latest health care news

28.11.18

NHS leadership pressures creating ‘negative working culture’ where bullying is prevalent, says official review

A review into NHS leadership has said it found a “a negative working culture” where “bullying and discrimination are prevalent and accepted.”

Sir Ron Kerr was commissioned by the Department of Health and Social Care to conduct the review in executive leadership within the NHS, and has today published a series of recommendations.

The former chief executive of Guy’s and Thomas’ NHS FT said in his report that NHS leaders were “exposed to a range of unique pressures” and were operating in conditions that are “stressful and difficult, with great responsibility and the highest stakes.”

The ‘Empowering NHS Leaders to Lead’ report said: “The difference these leaders make is not just between success and failure, it’s the difference between life and death.

“Over time, this has led to a negative working culture in which both bullying and discrimination are prevalent and accepted.

“This must change and should be led from the top, with NHS leaders ensuring they model the highest standards of behaviour.”

The review, which included evidence from NHS Providers and NHS Clinical Commissioners, recommended a number of actions which were needed to “build a modern working culture in which all staff feel supported, valued and respected for what they do and can challenge without fear.”

The report focused on three issues: the expectations and support available to leaders, options for reducing administrative burdens on leaders, and the scope for further aligning management expectations at an organisational and system level.

It said that the “NHS struggles to recruit to leadership positions” and said that, over time, the trusts and CCGs need to implement “a range of levers and incentives” to drive improvement.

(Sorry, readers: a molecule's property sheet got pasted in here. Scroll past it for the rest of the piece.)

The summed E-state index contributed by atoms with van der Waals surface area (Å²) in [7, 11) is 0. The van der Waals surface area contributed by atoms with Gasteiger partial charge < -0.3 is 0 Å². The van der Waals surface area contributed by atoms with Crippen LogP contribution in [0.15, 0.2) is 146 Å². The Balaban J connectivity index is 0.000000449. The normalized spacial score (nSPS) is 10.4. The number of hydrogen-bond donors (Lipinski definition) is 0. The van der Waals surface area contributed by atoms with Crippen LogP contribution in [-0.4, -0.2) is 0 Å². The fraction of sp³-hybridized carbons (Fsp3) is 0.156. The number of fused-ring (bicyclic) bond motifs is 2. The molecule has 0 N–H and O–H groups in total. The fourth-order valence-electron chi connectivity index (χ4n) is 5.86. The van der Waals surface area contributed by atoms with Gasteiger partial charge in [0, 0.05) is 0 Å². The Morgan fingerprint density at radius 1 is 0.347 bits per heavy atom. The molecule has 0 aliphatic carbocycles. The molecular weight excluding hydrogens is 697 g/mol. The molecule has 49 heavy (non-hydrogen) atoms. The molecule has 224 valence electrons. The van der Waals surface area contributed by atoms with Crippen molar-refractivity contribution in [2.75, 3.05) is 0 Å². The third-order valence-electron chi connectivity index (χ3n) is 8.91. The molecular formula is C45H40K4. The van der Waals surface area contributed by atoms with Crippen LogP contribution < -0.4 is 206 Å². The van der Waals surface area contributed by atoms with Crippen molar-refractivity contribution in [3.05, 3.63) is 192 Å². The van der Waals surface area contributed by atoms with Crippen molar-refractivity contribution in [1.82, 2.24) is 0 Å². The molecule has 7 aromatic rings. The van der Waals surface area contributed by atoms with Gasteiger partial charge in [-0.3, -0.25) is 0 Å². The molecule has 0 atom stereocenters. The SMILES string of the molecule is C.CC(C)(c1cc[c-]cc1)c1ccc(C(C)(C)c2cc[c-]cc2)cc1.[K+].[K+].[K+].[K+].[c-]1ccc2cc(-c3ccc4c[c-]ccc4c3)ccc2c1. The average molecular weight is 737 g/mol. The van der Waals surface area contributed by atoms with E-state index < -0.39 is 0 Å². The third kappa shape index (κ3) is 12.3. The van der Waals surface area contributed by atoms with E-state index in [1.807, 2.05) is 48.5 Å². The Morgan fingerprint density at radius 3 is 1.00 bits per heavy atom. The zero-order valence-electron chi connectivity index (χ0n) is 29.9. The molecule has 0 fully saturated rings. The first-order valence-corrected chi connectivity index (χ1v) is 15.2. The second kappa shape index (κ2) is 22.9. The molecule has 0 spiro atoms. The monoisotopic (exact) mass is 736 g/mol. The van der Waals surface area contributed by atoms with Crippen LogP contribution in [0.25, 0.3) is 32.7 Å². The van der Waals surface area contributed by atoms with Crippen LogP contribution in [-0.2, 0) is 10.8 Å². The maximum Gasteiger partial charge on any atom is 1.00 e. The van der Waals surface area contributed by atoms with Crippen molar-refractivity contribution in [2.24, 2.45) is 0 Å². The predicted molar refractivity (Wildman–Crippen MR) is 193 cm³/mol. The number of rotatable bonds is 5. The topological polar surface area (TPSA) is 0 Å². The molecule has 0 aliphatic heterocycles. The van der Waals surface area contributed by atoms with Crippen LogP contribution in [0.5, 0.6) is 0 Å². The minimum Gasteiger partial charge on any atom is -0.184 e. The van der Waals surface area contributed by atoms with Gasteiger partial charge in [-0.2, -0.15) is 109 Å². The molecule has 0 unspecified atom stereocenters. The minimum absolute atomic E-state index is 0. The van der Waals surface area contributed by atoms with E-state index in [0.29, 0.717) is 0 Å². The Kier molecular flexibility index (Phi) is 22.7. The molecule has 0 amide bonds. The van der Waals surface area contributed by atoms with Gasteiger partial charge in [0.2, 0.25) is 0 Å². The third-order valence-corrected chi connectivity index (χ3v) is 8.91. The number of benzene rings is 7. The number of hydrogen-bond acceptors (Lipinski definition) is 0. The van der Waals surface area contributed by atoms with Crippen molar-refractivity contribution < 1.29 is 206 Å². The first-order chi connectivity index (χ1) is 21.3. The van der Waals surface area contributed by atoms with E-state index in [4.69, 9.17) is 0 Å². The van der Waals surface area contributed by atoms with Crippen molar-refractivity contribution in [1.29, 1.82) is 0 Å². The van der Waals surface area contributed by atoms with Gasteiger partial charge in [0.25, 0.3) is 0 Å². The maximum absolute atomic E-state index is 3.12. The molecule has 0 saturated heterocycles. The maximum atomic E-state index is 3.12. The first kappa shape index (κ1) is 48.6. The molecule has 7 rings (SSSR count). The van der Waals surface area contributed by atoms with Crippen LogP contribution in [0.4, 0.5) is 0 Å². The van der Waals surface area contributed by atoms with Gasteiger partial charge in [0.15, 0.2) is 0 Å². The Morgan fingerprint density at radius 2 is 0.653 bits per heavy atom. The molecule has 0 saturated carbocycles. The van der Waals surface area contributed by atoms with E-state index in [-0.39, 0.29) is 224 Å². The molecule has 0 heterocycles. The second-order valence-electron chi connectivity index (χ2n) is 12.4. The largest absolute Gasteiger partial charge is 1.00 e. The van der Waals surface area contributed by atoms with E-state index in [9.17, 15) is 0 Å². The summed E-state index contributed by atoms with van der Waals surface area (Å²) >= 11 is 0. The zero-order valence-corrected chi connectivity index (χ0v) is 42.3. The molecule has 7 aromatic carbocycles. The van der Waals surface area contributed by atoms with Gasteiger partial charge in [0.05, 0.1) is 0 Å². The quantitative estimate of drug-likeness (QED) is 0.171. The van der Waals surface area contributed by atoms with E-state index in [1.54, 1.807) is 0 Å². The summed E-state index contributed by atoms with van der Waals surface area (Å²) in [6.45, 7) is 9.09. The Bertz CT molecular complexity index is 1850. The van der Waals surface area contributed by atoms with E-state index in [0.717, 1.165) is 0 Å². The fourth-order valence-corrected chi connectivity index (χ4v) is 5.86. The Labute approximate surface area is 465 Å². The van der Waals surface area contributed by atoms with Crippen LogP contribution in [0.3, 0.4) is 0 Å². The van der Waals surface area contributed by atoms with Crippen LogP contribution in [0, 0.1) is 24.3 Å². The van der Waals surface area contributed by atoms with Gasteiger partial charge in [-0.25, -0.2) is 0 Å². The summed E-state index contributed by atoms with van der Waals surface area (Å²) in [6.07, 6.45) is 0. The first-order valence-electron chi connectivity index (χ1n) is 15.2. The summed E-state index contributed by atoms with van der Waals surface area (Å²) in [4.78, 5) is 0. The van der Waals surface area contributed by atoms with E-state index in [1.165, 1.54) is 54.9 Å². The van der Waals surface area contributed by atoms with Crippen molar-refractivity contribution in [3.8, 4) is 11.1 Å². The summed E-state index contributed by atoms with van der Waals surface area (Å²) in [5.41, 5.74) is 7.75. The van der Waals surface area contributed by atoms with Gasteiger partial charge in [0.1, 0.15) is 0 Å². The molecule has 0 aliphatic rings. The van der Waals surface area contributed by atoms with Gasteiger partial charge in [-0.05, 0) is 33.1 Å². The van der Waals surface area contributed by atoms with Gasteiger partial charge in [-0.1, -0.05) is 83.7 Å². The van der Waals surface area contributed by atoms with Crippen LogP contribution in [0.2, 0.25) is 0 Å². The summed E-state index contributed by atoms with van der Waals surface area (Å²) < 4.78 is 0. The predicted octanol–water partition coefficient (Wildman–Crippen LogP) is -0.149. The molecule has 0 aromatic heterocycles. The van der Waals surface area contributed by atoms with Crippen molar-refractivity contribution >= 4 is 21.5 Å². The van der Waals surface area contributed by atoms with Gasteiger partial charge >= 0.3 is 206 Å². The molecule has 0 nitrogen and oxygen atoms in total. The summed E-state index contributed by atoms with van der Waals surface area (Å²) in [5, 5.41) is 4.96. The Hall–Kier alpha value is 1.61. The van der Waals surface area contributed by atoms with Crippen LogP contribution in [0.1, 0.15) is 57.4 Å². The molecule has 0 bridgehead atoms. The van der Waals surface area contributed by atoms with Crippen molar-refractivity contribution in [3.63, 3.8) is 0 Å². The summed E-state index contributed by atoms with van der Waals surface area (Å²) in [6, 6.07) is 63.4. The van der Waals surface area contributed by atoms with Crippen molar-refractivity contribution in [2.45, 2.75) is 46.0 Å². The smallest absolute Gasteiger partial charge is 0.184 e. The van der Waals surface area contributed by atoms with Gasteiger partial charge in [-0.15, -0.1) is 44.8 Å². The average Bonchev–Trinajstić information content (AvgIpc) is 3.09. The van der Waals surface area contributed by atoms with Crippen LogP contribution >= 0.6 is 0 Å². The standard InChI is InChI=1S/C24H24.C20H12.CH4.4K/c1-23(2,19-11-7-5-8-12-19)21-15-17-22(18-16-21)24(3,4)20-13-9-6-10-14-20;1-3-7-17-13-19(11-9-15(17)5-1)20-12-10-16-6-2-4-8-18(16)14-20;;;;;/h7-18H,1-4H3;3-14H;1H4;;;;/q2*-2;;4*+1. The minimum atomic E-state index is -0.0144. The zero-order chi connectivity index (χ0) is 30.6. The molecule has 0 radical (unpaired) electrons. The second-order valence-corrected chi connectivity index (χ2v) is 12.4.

Analysis from the King’s Fund found that trusts rated as ‘outstanding’ by the CQC had only 3% of executive posts with vacancies, compared to a 14% vacancy rate at trusts rated ‘inadequate.’

Around half of trust leaders who responded to the NHS Providers survey felt that messages from the national bodies aligned with the wider expectations of them as a leader.

They said that they felt a lack of alignment from national bodies about individual trust performances, and some cited examples of “conflicting messages.”

One of the review’s major recommendations was to use the NHS long-term plan to ensure challenged NHS organisations become “desirable” places to work, and called for a “new deal” between national bodies.

The director of policy at NHS Providers, Miriam Deakin, commented on the review: “This report rightly recognises the need to invest in a sustainable pipeline of future leaders in the NHS, to ensure the performance requirements any trust chief executive signs up to are realistic, and to ensure talented leaders have the support they need to succeed in challenging times.”

She said the long-term plan is an opportunity to translate actions into words and “ensure we are supporting and nurturing talented local leadership teams from a diverse mix of backgrounds.”

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